Skip to content
New issue

Have a question about this project? Sign up for a free GitHub account to open an issue and contact its maintainers and the community.

By clicking “Sign up for GitHub”, you agree to our terms of service and privacy statement. We’ll occasionally send you account related emails.

Already on GitHub? Sign in to your account

js interfacing via API #194

Open
fuzzthink opened this issue Jun 25, 2014 · 18 comments

Comments

@fuzzthink
Copy link

commented Jun 25, 2014

It seems the examples in ghcjs-examples does everything in haskell. I'd like use ghcjs so I can write the "core" logic in haskell and leave the frontend stuff in js. How do I go about exposing a haskell module so it's accessible globally in js? How can I call a function say that accepts a list (or json) in this exposed module?

Some simple sample code would be much appreciated.

thanks.
ps. http://weblog.luite.com/wordpress/?p=14 seems to be down.

@luite

This comment has been minimized.

Copy link
Member

commented Jun 26, 2014

This is one of the more frequently asked questions, and I'm afraid there is no perfect answer yet. What I tend to say is use syncCallback / asyncCallback (in GHCJS.Foreign from the ghcjs-base package) to get your JavaScript functions to run your Haskell code. Then use the normal javascript FFI to pass them to the outside JS world. Your main action would then just do these exports.

Unfortunately this is far from ideal, in particular if you build your app as a library. I wonder if something better should be supported before we release GHCJS on hackage. foreign export javascript is mostly complete, the exports are recorded in the object (js_o) files, but nothing is ever done with them.

If you have ideas on what you want to do and how GHCJS should work ideally, input is appreciated. Perhaps you have some ideas of what you'd like to write, whether you need polymorphic types, higher order functions. Some considerations:

  • polymorphic types are tricky to support, for example Ord k => k -> v -> Map k v -> Map k v requires an extra argument for the Ord k dictionary and it's impossible in general to tell from the values whether we have the correct k and v
  • calling functions with standard FFI types and (automatically) converting values using fromJSRef / toJSRef should be doable, but something like (Int -> Bool) -> IO () is already harder (doesn't look completely impossible, but definitely nontrivial)
  • since Haskell can be run in synchronous and asynchronous mode, we'd probably get two calling conventions
  • everything probably needs to be done at link time, since the linker collects all required symbols. exposing a module means adding all exported names to the roots and then collecting all dependencies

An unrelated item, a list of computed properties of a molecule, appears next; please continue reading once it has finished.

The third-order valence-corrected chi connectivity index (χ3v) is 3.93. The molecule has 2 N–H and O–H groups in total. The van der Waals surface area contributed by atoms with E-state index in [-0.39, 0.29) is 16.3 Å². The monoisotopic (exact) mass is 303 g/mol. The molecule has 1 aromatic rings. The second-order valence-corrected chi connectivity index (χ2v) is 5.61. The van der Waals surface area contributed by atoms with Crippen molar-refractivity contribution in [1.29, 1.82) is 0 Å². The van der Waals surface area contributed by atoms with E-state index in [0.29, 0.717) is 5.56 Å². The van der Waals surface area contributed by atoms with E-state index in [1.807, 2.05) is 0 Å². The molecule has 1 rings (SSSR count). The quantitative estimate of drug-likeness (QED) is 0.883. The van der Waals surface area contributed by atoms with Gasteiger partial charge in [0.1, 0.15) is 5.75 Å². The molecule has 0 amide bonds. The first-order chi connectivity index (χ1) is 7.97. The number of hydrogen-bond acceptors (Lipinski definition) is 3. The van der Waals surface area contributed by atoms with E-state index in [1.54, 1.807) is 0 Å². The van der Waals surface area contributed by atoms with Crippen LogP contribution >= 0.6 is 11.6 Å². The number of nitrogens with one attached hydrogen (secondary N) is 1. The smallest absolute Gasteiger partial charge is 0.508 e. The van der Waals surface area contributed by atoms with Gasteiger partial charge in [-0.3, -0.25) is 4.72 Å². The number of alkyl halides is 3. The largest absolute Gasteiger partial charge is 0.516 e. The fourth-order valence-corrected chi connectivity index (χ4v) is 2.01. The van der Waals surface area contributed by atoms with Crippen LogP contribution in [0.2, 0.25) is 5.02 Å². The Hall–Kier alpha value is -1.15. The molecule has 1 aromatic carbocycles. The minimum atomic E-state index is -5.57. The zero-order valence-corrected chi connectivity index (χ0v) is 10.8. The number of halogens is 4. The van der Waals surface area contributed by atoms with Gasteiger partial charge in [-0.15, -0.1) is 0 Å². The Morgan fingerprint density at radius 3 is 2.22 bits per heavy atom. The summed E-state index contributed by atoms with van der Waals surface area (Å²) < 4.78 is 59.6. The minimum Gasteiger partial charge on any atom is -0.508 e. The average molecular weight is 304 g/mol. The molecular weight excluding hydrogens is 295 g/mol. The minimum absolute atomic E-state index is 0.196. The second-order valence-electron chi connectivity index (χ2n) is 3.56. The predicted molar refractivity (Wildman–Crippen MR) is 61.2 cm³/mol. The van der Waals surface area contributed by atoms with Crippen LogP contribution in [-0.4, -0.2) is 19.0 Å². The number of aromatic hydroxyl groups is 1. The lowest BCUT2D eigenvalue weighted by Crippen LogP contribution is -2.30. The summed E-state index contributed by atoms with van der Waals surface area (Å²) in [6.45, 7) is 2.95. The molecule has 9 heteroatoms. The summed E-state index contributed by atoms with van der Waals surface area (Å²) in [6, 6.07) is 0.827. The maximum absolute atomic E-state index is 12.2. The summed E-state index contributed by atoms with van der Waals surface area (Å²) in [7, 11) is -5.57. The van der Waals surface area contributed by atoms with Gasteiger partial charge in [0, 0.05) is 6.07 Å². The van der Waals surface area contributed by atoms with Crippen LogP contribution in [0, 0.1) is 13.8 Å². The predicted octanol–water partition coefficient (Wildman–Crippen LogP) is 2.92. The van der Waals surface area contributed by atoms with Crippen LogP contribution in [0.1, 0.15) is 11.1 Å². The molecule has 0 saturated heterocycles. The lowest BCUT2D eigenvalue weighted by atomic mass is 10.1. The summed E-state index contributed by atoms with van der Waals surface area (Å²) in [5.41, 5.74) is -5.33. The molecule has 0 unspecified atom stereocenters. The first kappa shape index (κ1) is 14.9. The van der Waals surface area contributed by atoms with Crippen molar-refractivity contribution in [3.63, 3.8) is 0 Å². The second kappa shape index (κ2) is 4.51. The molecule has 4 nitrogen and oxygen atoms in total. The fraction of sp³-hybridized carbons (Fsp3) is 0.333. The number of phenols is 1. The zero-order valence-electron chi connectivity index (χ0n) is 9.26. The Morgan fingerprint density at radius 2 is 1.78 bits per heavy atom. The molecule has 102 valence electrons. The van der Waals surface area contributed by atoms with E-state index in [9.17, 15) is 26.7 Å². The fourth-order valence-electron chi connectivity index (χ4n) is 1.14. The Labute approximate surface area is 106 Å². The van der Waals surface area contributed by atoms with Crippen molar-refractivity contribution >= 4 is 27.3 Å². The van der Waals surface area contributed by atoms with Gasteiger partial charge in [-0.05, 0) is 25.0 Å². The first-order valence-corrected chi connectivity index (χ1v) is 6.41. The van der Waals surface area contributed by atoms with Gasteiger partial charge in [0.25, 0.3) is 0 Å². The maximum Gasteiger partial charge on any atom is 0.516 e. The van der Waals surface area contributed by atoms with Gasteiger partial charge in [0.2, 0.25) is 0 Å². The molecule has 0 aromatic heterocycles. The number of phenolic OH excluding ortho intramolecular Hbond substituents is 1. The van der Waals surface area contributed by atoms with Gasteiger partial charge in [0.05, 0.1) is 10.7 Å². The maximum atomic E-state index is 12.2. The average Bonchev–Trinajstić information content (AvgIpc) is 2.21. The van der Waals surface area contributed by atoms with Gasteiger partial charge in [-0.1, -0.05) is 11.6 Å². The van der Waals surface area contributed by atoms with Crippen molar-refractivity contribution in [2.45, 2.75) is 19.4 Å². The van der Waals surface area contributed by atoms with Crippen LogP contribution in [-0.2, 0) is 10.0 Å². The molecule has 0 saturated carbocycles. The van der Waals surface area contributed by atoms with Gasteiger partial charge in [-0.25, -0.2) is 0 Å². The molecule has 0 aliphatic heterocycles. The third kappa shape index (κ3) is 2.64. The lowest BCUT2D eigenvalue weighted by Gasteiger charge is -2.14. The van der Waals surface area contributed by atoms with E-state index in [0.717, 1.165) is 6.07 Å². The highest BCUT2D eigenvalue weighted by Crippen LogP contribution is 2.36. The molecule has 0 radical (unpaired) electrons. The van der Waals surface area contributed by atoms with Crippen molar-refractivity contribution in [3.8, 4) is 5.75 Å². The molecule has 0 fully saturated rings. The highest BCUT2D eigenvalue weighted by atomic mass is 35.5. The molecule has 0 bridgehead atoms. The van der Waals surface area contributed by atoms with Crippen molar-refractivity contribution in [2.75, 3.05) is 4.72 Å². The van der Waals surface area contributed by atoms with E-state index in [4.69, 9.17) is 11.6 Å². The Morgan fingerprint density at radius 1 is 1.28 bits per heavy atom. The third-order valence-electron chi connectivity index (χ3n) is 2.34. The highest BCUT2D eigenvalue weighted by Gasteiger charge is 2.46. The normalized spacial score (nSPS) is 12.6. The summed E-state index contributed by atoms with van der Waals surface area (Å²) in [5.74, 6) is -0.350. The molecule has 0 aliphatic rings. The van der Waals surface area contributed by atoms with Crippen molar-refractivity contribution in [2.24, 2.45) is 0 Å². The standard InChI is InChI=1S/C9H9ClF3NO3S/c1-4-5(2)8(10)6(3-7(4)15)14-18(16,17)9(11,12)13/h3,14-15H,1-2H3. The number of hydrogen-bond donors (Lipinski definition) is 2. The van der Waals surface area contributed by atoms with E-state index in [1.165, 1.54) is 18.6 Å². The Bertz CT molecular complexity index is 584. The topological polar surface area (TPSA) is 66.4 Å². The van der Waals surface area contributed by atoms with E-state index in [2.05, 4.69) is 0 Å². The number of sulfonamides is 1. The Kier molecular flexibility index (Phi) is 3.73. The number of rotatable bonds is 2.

What we could to is add command line flags similar to --expose-js=main:Data.MyData, --expose-all-js=main:Control.X to the compiler (with the former creating wrappers for all foreign export javascript in the module and the latter wrapping all exported names with a supported type)

@fuzzthink

This comment has been minimized.

Copy link
Author

commented Jun 26, 2014

Let's list out the typical use cases for a haskell -> js (h2j) solution are:

  1. Use h2j for entire frontend (or even backend)
  2. Use h2j as a standalone element where little to no communication is needed to rest of app. Think of it as using Flash.
  3. Use h2j as a js library.

You'll need to think what is the market for each of these camps and how ghcjs solves their problem better than alternatives.

For me, I am starting to write an app that is cpu intensive and be able to reuse most of the code for both the web and mobile app. For the mobile app side, it needs to perform better than the web version, so it has to be native. Thus I'm using haskell since there's js support and there seems to be native support for ios, android, and it's not one of c++,java,c#,obj-c.

For web app side, I can go with either case 2 or 3 above. Perhaps case 2 is easier when porting it to mobile, but I'm going with case 3 since it's a better solution for the web app for me. So I want my haskell code to be a library and not dealing with the DOM since the DOM ecosystem has much better solutions as in virtual DOM management via React or mithril. It seems solutions like Haste and Fay will serve my use case better since Fay seem to handle most of ghc, has easy to-js interface and produce much smaller js code (68K vs. 900K ghcjs, both uncompressed).